Tax Deductions:  Deductions help lower your taxable income, so you take the deduction and subtract that from your taxable income. For example, let’s say that I earn $50,000 annually, that means I am paying a marginal rate of 22% for anything over $39,476 and under $84,201. So, I would pay 22% on $10,524 in my case, which would equal $2,315.28 on just that; I would still have to pay taxes for the lower amounts as well. Now let’s say I have a tax deduction of $10,000, my taxable income would be lowered to $40,000, which means I only pay 22% on the $524 instead of the $10,254. Don’t think that Uncle Sam doesn’t care about his nieces and nephews because he kind of does. The US Government offers a standard deduction of about $12,000 to single filers. There are itemized deductions but that requires you to fill out more forms, and you need proof that you qualify for them.  I did want to make a note that if you work for a company that offers a 401k (I will talk about that at a later time, but it’s a retirement fund that you and your employer contribute to) and a medical plan, then you are in luck because any automatic payroll contributions made to your retirement fund or your medical health plan will lower your taxable income. There are many different deductions, so I would consult with a tax professional to see which deductions would be the best for your situation.

Tax Credits:  Tax credits directly impact the amount of taxes that you owe. So, if you owe $1,000 after all the deductions, and you have a credit for $1,000, that means you owe nothing. There are several different types of credits available to the public, so consulting with your tax professional would be the most ideal thing to do to see what you qualify for.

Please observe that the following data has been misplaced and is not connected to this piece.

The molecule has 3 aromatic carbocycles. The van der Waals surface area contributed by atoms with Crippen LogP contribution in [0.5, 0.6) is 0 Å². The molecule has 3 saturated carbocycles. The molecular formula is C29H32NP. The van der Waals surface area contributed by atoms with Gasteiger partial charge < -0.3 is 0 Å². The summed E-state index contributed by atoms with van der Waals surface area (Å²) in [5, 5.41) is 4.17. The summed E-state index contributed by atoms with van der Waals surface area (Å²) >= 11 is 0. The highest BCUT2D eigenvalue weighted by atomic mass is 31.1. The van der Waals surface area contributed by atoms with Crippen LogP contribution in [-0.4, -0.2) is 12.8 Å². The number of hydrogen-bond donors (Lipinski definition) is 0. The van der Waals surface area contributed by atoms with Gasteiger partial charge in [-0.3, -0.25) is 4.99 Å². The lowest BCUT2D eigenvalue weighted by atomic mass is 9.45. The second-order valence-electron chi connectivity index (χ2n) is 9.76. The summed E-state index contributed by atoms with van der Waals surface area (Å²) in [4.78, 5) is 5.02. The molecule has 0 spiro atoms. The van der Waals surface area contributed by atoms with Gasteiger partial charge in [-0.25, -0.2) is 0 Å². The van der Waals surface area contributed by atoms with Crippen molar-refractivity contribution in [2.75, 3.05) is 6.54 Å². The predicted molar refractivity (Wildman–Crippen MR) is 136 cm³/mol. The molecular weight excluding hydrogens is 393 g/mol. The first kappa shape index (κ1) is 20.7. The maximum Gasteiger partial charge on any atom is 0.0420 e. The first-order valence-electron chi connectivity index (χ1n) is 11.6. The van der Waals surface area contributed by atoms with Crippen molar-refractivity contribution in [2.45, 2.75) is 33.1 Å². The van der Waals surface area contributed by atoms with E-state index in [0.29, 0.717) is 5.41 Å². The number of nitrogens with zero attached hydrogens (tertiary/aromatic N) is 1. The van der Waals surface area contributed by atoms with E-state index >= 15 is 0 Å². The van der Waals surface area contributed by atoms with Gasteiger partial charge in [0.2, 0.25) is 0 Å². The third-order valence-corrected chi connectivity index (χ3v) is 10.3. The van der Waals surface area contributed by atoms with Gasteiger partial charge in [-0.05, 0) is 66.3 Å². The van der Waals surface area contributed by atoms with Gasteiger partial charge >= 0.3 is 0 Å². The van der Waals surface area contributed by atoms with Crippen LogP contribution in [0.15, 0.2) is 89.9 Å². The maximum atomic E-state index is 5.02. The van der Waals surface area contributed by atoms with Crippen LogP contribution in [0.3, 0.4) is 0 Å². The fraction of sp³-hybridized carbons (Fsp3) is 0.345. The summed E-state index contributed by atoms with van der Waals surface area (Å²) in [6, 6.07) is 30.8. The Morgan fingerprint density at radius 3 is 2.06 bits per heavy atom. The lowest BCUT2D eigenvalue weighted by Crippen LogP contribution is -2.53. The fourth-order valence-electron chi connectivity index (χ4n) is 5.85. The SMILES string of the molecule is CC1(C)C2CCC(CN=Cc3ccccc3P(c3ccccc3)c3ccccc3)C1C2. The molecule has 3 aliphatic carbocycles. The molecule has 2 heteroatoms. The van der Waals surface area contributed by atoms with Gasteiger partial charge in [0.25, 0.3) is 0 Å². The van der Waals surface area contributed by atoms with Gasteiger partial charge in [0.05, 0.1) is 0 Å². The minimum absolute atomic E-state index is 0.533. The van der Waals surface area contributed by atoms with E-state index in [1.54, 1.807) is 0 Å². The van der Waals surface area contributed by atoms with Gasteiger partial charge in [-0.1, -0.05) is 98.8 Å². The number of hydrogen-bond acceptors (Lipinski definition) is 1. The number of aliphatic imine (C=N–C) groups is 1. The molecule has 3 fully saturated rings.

On top of Uncle Sam’s tax, each state might have their own income tax as well. On top of income tax, you and your employer must split the payroll tax, more formally known as FICA tax. The government does have other kind of taxes like:

1. Capital gains taxes

2. Estate taxes

3. Inheritance tax,

4. Sales tax

5. Property tax

6. Excise tax

7. Some other tax that they have hidden that affects our money.

All right youngins’, I know this is a lot to take in, but it is necessary to this these adult things before you get blindsided by Uncle Sam and company. By no means am I a tax expert or an accountant, I just like to learn about these things in hopes of dropping knowledge. The world of taxes is a scary and confusing part of our way of life; there are so many loopholes and strategies people use to pay the least amount of taxes that they possibly can. Make sure your strategy is legal!

Peace Out,

Mr. Nahas


11 thoughts on “How Does Income Tax Work?”

    1. Unfortunately I don’t have the answer. In all societies around the world, individuals must earn money to be able to live adequately and we have accepted that for centuries. We get taxed because the government tells us that they will provide us with services in exchange for a portion of our money. Whether they use it properly is a different story.

      1. That’s more of a spiritual question. Why are we born? Why are we given personalities and look different than each other? This is also a question to humans from centuries ago who decided that fiat money was to be used.

      2. Would you like me to talk about a specific topic, clarify any topics that i have covered, or simply provide me feedback so that I can enhance your experience on my blog?

      3. Seeing as this is your blog, you can write about anything you want. One thing I would like to get your perspective on is the estate tax. You do not necessarily have to blog about it, however, I would like to get your perspective.